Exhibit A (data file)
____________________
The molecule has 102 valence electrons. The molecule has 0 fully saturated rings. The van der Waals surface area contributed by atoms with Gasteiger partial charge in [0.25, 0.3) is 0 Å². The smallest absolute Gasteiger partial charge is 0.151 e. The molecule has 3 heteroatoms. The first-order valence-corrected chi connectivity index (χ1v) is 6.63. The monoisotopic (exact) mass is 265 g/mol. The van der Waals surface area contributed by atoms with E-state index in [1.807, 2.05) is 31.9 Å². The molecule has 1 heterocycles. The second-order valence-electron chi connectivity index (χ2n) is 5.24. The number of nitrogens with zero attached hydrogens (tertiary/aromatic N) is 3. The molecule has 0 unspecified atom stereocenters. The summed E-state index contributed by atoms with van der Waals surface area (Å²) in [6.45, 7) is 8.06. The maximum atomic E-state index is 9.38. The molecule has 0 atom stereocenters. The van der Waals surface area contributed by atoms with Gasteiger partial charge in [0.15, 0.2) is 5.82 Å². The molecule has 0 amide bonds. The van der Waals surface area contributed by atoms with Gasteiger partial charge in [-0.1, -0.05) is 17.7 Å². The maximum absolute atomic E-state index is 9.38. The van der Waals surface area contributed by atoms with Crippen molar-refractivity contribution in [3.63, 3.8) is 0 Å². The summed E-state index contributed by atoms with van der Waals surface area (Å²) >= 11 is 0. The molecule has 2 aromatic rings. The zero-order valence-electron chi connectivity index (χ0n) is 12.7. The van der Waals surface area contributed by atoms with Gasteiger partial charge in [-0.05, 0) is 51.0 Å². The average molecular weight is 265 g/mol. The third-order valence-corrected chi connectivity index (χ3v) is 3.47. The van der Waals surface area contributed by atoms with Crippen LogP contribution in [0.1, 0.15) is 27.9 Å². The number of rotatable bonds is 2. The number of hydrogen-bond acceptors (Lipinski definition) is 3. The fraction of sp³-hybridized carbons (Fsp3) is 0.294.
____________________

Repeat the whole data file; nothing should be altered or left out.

The molecule has 102 valence electrons. The molecule has 0 fully saturated rings. The van der Waals surface area contributed by atoms with Gasteiger partial charge in [0.25, 0.3) is 0 Å². The smallest absolute Gasteiger partial charge is 0.151 e. The molecule has 3 heteroatoms. The first-order valence-corrected chi connectivity index (χ1v) is 6.63. The monoisotopic (exact) mass is 265 g/mol. The van der Waals surface area contributed by atoms with E-state index in [1.807, 2.05) is 31.9 Å². The molecule has 1 heterocycles. The second-order valence-electron chi connectivity index (χ2n) is 5.24. The number of nitrogens with zero attached hydrogens (tertiary/aromatic N) is 3. The molecule has 0 unspecified atom stereocenters. The summed E-state index contributed by atoms with van der Waals surface area (Å²) in [6.45, 7) is 8.06. The maximum atomic E-state index is 9.38. The molecule has 0 atom stereocenters. The van der Waals surface area contributed by atoms with Gasteiger partial charge in [0.15, 0.2) is 5.82 Å². The molecule has 0 amide bonds. The van der Waals surface area contributed by atoms with Gasteiger partial charge in [-0.1, -0.05) is 17.7 Å². The maximum absolute atomic E-state index is 9.38. The van der Waals surface area contributed by atoms with Crippen molar-refractivity contribution in [3.63, 3.8) is 0 Å². The summed E-state index contributed by atoms with van der Waals surface area (Å²) >= 11 is 0. The molecule has 2 aromatic rings. The zero-order valence-electron chi connectivity index (χ0n) is 12.7. The van der Waals surface area contributed by atoms with Gasteiger partial charge in [-0.05, 0) is 51.0 Å². The average molecular weight is 265 g/mol. The third-order valence-corrected chi connectivity index (χ3v) is 3.47. The van der Waals surface area contributed by atoms with Crippen LogP contribution in [0.1, 0.15) is 27.9 Å². The number of rotatable bonds is 2. The number of hydrogen-bond acceptors (Lipinski definition) is 3. The fraction of sp³-hybridized carbons (Fsp3) is 0.294.